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SIT virtual internship with Kenyan hospital offers insights on public health
October 30th, 2020 | COVID-19, SIT Study Abroad
This story was originally published on the University of Arkansas Honors College blog. It has been republished here with permission.
University of Arkansas Honors College Fellow Meghana Chithirala, a pre-med junior double majoring in chemistry/biochemistry and economics, planned to spend the summer polishing her French skills in Perpignan, France—but the COVID-19 pandemic forced a change in plans. She was one of the first honors students to sign up for a virtual international internship. Rotations through the HIV Clinic and pediatrics, critical care, and neonatal units at Jaramogi Oginga Odinga Teaching and Referral Hospital in Kisamu, Kenya, proved to be an eye-opening introduction to public health—and the benefits of online internships.
By Meghana Chithirala
For the past year or so, I had been preparing to study abroad in France this summer. I often imagined myself exploring the beaches of Perpignan, eating all the pasta my stomach could handle, and being fully immersed in the language and culture. Unfortunately, the global spread of the coronavirus quickly dissolved those plans, and I was applying to the SIT Kenya: Virtual Internship in Public Health in the Tropics program thanks to an email Chelsea Hodge sent out to honors students before I knew it. While I was ready for a summer revolving around my French minor, I was excited to make the most out of my summer by focusing on my goal to enter the medical field one day.
I had many questions going into the program, especially about how much I would be able to learn through a screen. Couldn’t possibly be that much, right? However, I was quickly proven wrong. I was exposed to a multitude of issues in the Kenyan health care system and how third-world countries are trying to utilize their limited resources efficiently in the first week alone.
Over the course of the internship, I rotated between the pediatrics unit, critical care unit, HIV clinic, and neonatal unit at Jaramogi Oginga Odinga Teaching and Referral Hospital in Kisumu, Kenya. I have learned about the legal concerns and social issues when taking care of children in Kenya, how to collect a patient history and perform a physical examination for both children and adults, and gained insight on the diagnosis of prevalent illnesses in the tropics through symptoms and signs. Highlights include being able to examine case studies of a patient with sickle cell disease to obtain a real-life example of appropriately-filled-out hospital forms and nursing care plans, and a patient with HIV who was experiencing treatment failure for unknown reasons. These case studies made me feel like I was in the hospital in person, working in the different departments, instead of participating in the internship virtually.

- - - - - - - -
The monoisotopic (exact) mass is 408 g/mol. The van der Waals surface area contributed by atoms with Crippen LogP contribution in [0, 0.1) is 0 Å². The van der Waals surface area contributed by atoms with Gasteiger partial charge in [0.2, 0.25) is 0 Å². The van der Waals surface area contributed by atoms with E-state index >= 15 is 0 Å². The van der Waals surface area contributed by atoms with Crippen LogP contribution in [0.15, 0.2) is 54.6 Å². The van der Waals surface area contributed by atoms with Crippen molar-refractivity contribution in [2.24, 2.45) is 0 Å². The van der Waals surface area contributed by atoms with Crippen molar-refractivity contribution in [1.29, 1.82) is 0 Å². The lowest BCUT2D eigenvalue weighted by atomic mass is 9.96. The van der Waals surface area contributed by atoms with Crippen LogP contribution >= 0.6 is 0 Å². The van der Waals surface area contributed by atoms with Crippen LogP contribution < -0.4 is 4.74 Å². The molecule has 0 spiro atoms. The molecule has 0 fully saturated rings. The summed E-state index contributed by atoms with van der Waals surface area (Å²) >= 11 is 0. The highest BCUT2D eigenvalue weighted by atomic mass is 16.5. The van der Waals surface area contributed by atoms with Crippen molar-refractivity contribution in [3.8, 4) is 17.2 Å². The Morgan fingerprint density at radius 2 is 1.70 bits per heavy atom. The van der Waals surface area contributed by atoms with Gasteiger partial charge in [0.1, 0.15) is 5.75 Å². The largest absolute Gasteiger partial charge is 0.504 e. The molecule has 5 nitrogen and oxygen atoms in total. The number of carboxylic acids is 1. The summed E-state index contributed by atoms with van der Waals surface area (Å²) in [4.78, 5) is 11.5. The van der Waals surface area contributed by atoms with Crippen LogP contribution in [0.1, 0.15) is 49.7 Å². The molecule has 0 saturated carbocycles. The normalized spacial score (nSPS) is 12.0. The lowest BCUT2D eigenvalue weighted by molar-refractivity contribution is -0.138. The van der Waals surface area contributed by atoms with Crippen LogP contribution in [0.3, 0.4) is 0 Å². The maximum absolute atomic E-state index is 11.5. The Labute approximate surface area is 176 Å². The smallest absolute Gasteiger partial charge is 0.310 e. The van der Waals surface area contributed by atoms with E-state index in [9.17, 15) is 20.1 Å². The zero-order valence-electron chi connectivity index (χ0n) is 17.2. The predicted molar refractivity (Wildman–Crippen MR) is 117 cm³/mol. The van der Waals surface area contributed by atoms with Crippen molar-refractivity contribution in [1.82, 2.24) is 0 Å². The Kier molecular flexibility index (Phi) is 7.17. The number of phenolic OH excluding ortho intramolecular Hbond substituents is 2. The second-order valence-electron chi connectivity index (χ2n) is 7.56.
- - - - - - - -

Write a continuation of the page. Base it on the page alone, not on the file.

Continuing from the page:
Even though I was thousands of miles away, the expectations placed on me were not lowered by any means. I was often quizzed on previous topics, given readings to discuss, and assigned topics to research. The amount of work this internship required was definitely not expected, which was initially stressful as I was not sure I would be able to juggle it with my other responsibilities. However, an honest interest in what I had been learning kept me motivated to stay on top of everything, even if that meant I had to wake up at 6:00 am every day due to the time difference.
Sure, there are challenges associated with virtual learning, such as technical glitches, but the Internet provided many advantages to amplify my overall experience. I was able to swiftly research topics as they were being talked about or record important sessions to re-watch them at a later time if necessary. I was not able to have an immersive cultural experience like I would have if I was physically in Kenya, but I was able to pick up on some Swahili and learn about the environment through the staff’s perspective and videos. This internship was honestly one of the greatest opportunities I had been given, and a part of me is kind of glad my France study abroad program was postponed until next summer.